Check if there's anything else you would like to discuss (it may be necessary to arrange another consultation to address this)
Discuss with you a 'follow up' plan for review of your symptoms, and/or for management of any ongoing disease, and/or for preventive activities. The 'follow up' plan may involve making an appointment to see another GP for assessment and physical examination. It is essential that you follow this advice.
Discuss the arrangements for payment of the fee (or for bulk billing). After the consultation, please phone St Kilda Medical Group (9525 5200), to make payment (by credit card via phone), or to confirm bulk billing (for those patients who are eligible for bulk billing)
When is a phone consultation appropriate?
When is a phone consultation not appropriate?
Ensure that the consultation will be appropriate for a phone consultation.
Do not arrange a phone consultation for any of the following problems:
· chest pain,
· severe breathlessness (unable to talk normally),
· feeling faint,
· reduced consciousness,
· weakness of the face or of one or more limbs,
· altered speech,
· or a sick child or infant (one or more of: drowsy, lethargic, floppy (infant), limp (child), persistent vomiting, working hard to breathe, pale skin, blue colour around mouth, purple rash, has a fit or has had a fit).
In any of the above situations, call 000 for an ambulance.
Here are some examples of appropriate reasons for a phone consultation (this list is not exclusive):
· Minor illness
· Repeat prescriptions
· Discussion about pathology results and imaging reports
If you are unsure if your health issue is appropriate for a phone consultation, please phone the receptionist at St Kilda Medical Group (9525 5200). If you have the symptoms of an emergency, your call will be put through to Dr Baird immediately. This applies when Dr Baird is at St Kilda Medical Group. At other times, calls of an urgent nature will be put through to one of the other GPs. For non-urgent issues, a message will be left for Dr Baird's attention when he next attends St Kilda Medical Group.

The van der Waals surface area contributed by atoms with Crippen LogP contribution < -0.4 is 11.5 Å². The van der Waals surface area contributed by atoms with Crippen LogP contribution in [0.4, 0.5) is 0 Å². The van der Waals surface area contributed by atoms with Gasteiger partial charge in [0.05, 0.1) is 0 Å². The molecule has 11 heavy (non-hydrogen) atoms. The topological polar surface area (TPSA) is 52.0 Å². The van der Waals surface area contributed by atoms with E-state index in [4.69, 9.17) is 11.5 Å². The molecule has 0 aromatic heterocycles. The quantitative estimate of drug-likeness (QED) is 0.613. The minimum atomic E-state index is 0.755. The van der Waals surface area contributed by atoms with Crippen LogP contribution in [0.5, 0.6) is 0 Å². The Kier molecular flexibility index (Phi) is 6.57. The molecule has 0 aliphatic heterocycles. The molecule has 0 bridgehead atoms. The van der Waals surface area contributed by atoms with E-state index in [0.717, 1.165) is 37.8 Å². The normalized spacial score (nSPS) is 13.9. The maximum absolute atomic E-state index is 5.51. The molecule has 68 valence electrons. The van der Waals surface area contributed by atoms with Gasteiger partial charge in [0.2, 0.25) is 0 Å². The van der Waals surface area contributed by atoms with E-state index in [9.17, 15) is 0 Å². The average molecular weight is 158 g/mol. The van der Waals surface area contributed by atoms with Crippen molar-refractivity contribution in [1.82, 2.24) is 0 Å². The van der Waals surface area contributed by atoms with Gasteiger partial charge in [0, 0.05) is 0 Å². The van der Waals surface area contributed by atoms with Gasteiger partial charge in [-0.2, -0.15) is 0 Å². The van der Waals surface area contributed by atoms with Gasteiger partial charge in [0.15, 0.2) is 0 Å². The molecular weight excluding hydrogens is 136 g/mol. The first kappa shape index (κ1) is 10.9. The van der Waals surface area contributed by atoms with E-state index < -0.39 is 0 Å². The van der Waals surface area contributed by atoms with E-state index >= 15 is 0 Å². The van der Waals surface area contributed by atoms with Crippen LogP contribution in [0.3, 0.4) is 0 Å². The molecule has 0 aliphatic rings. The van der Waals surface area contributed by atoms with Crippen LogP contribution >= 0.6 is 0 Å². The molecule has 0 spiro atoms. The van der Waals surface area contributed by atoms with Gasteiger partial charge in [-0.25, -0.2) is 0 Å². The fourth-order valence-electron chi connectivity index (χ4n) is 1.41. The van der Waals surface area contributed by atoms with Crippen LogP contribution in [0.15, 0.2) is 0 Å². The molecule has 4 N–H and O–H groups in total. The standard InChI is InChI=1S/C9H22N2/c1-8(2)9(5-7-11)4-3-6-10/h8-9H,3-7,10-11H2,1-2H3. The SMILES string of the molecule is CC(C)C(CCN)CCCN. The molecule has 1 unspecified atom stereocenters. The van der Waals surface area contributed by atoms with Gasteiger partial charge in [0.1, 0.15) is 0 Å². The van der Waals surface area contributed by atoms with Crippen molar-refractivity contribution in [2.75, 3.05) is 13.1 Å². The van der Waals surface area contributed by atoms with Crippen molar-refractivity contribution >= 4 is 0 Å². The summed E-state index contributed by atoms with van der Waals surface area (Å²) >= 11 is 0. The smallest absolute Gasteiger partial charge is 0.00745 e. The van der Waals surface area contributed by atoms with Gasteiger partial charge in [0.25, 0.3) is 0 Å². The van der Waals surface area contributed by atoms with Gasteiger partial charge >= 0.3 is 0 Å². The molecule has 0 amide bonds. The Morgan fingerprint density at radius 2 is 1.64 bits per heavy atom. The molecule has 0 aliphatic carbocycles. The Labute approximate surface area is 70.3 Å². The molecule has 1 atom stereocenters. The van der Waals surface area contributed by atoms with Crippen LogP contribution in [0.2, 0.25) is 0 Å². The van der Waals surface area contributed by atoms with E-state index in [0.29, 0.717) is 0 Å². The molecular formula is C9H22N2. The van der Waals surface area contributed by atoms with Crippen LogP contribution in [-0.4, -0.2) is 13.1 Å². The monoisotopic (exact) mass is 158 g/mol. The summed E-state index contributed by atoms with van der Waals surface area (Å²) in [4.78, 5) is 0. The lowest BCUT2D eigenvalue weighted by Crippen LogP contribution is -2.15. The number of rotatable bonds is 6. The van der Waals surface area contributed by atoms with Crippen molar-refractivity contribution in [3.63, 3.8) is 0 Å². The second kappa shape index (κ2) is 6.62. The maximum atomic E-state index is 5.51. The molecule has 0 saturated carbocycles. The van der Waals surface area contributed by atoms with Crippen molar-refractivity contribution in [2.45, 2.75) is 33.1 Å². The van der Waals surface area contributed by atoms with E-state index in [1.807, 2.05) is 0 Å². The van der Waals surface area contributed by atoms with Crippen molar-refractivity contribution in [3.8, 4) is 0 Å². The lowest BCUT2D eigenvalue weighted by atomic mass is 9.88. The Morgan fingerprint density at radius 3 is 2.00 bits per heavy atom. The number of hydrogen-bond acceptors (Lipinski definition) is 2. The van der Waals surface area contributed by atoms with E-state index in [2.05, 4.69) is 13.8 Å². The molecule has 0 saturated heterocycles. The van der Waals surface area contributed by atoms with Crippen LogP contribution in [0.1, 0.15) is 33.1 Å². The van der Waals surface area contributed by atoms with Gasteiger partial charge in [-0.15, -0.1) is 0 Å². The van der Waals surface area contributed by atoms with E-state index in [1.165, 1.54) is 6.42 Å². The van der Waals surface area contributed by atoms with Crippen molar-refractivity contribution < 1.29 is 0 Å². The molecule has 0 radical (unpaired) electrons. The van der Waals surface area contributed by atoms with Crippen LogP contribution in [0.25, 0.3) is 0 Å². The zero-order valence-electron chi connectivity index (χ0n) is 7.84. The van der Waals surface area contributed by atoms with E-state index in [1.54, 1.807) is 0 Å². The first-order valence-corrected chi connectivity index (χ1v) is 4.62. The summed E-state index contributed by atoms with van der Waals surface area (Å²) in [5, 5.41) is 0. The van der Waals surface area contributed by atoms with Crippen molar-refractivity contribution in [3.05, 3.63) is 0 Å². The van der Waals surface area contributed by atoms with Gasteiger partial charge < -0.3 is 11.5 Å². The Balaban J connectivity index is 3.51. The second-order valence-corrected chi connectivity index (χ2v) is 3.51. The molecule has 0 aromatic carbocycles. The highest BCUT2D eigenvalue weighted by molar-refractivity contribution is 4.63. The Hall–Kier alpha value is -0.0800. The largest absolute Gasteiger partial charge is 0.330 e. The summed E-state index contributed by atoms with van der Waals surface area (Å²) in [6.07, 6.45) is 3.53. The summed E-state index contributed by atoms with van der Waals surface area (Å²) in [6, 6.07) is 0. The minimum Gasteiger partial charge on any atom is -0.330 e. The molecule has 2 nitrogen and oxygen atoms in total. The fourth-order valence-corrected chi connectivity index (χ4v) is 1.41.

Items to bring to a phone consultation (if available)
Items to bring to a phone consultation (if available)
Pen and paper
Medications (in their packs or containers)
Scales (to check your weight)
Blood pressure monitor
Blood glucose machine
Smartwatch (if it does physical measurements, eg pulse rate)
Can I record a phone consultation or a video consultation?
Yes, you can, however, Dr Baird asks that you do not record your video consultation or your phone consultation.
The consultation is a private conversation.
Recording a private conversation without both persons' consent is illegal.
Dr Baird does not consent to recording of the consultation.
This is standard practice for medical consultations.
This is to avoid the potential risk of a recorded consultation being used in an unauthorised way: for example, if the recording is played/shown to someone else, if the recording is posted to social media, or if the original recording is altered in some way.
Phone consultations: advantages and disadvantages
The advantages of phone consultations:
o no need to travel to the Clinic
o no need to arrange transport (eg private car, taxi) , no need to find a parking space, no parking fees, no parking fines
o no need to arrange assistance for those who need help to get to the Clinic (eg relative or friend)
o less of a problem to get medical care for those who have difficulty with mobility
o timesaving (no need to travel, park car, etc)
o can attend the phone consultation from anywhere (home, overseas, in bed, etc)
· Social distancing is observed as you can stay at home for the consultation
· No risk of transmitting infection to others
No risk of getting infection from others
· No need for ‘Personal Protective Equipment’ (which is in short supply)
· Simple to use a phone; no technology required (computer, webcam, apps, signing-in, etc)
The disadvantages of phone consultations:
· Phone connection may be poor quality
· Not possible to observe facial expression, or non-verbal cues
. No non-verbal feedback
· Limited social connection (voice only)
. Overall appearance cannot be assessed (general appearance is a key feature in determining the cause and severity of disease)
· Physical examination is not possible (it may be possible to assess pulse and breathing rate, but this may be inaccurate)
· Physical treatment is not possible (eg vaccination)
· Not appropriate for serious illness
· A follow-up face-to-face consultation with another GP may be required for physical examination or physical treatment
· The phone consultation may not be secure
No non-verbal cues or non-verbal feedback
No facial expression
No physical assessment (appearance etc)
Privacy and video and phone consultations